Dig within. Within is the wellspring of Good; and it is always ready to bubble up, if you just dig. – Marcus Aurelius
Perpetual gloom and doom hangs over White Hart Lane these days, at least that’s how it has felt the last few weeks. Spurs’ terrible run of form would normally be enough to drag squad and fan spirits down on its own, but Muamba’s near-tragedy on pitch last weekend was another blow to the collective despair that currently surrounds the club. The feeling is pervasive, and seems to have reached every corner of the Tottenham’s being.
Our manager has had his head turned, and predictably lost the plot because of it. Though injuries have forced his hand at times, Harry’s willingness to mess with a winning formula has been confounding. Gareth Bale is one of the world’s finest left wingers: let’s let him wander the middle of the pitch or switch him
temporarily permanently to the right. Luka Modrić is one of the most sought-after center midfielders in the game: it will be best to play him wide left where he won’t see enough touches to impact the match. We’ve been one of the best sides this season at stretching the pitch and playing direct: maybe we should play narrow and through the middle now… you know, just for shits and giggles.
Speaking of injuries, they’ve finally hit us hard enough to hurt. Though not a world-class player in the same sense as Modders, Bale or Rafa, Aaron Lennon’s absence has been very influential. His pace, when paired with Bale’s on the opposite side, is crucial to Spurs’ ability to stretch opposing defenses and make room for the more creative players to orchestrate opportunities. Without Adebayor up top, we’ve lost the target man and hold-up play a direct offense requires. That’s not to mention that we’re only another Gallas hamstring away from having a legitimate crisis at center half. And with Scott Parker looking rusty the last few matches, perhaps we can again find fault in the manager. Undoubtedly, Redknapp’s reluctance to rotate the squad earlier this season looks to have come back to haunt him.
Then, of course, there’s that pesky drop in form I mentioned earlier. A quick glance at the League Form Table over the last 8 games sees us sitting a paltry 13th, just ahead of relegation candidate QPR and just behind potential top four foe and weekend opponent Chelsea. Had it not been for van der Vaart’s last gasp header against Stoke on Wednesday night, we’d be sitting in at least 16th. If you’re at all worried about Saturday’s visit to Stanford Bridge, I would strongly recommend not having a look at Tottenham’s form over their last five away fixtures… unless you’re feeling up for a/n panic attack/aneurysm.
Some of our fellow supporters have even started turning on the players, which is equal parts predictable and deplorable. How telling the boys that they’re worth “less than poo” will benefit them or spur them on to victory is beyond me, but who am I to judge how other’s cope with such a drop in fortunes?
To make use of an overused Austin Powers phrase, it’s clear that Tottenham as a whole have “lost their mojo”. The swagger and confidence that oozed from the side and fanbased in the first two-thirds has been suppressed. But despite all of that, I’m relatively calm heading into the clash with Chelsea.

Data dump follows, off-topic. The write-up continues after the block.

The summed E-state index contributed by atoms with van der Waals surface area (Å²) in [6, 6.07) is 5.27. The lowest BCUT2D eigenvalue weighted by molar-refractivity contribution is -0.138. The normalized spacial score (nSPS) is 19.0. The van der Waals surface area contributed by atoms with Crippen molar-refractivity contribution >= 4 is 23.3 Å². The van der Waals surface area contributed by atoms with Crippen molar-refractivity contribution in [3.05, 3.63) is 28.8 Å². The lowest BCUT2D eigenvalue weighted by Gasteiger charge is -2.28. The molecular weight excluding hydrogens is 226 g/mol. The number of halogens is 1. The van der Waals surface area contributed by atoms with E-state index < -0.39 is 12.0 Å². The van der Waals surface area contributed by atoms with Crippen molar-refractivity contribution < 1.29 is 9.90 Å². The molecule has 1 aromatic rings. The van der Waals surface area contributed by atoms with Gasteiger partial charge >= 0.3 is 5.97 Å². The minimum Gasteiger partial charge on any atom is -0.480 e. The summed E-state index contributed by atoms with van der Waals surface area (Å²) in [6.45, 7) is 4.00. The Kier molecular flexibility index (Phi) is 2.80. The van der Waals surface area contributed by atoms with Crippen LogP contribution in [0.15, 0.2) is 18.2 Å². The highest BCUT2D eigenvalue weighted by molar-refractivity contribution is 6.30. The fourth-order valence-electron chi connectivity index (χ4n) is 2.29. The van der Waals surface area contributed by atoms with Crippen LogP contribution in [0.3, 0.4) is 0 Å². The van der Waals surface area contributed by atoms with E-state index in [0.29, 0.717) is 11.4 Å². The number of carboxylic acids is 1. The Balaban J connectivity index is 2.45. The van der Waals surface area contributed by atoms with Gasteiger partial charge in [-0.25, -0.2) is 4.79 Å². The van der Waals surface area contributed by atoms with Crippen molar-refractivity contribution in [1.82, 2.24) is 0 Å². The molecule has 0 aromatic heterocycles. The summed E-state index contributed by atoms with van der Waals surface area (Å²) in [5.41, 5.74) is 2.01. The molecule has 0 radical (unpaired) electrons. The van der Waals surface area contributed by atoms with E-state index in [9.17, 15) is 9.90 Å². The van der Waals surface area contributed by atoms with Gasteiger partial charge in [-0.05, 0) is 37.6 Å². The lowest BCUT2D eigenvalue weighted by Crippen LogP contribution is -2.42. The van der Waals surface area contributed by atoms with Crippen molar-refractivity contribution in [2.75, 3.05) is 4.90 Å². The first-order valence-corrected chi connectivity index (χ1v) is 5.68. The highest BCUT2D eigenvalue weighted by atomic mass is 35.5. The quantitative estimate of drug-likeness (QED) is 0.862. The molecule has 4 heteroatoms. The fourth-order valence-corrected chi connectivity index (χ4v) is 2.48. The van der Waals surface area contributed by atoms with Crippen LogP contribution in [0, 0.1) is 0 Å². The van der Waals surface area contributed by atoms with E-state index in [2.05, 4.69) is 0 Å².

So what if the injury bug persists, likewise if Redknapp continues to experiment. Who cares if the Scum have erased the gap. Those are all worrying and troublesome, but all hope is not lost.
Firstly, of all the “Big Four” sides that we could be facing this weekend, Chelsea are ones I most prefer. As mentioned earlier, the Blues aren’t exactly in the best run of form themselves, and they’re arguably the only club in the Premier League that have had more internal drama than Spurs this season. John Terry should be missing through injury — hardly a good omen for a team who’s been defensively fragile this year — and will instead do his best to play managerial puppeteer to interim boss Roberto di Matteo. And even though Torres finally ended his 25+ hour goalless streak, his mental stability is anything but proven at this point.
Secondly, it’s not like we’ve been playing absolutely horrible football of late. There have been flashes of the old Spurs throughout this barren run. Against Stoke, Bale had a beautiful blast against the bar, not to mention we bossed possession. In fact Spurs have done surprisingly well in possession during this stretch, having only narrowly lost the statistical battle in three of the last eight matches (@Arsenal – 43%, @Liverpool – 48%, @City – 47%). They’ve also created nearly 50 more goal scoring opportunities than their opposition during the same run, which suggests that if their finishing improves marginally then they could start taking more points. The City match could have turned out differently had Balotelli been correctly sent off. Maybe we could have taken the spoils against United too, had Adebayor’s early goal not been incorrectly disallowed.
This is essentially the same squad that we’ve had all season, barring some minor personnel changes. We know they’re capable of turning in some breathtaking performances, ones that are more than enough to knock down a side in turmoil such as Chelsea. All we need is for the manager to place the players in the right formation, a little more belief, and a sprinkling of the luck we’ve missed out on the last few weeks, to help lift the gloom that’s hung over the club, the players and the supporters alike.
The ability that’s needed already exists in this Tottenham Hotspur side, they just need to dig deep within themselves to find it again.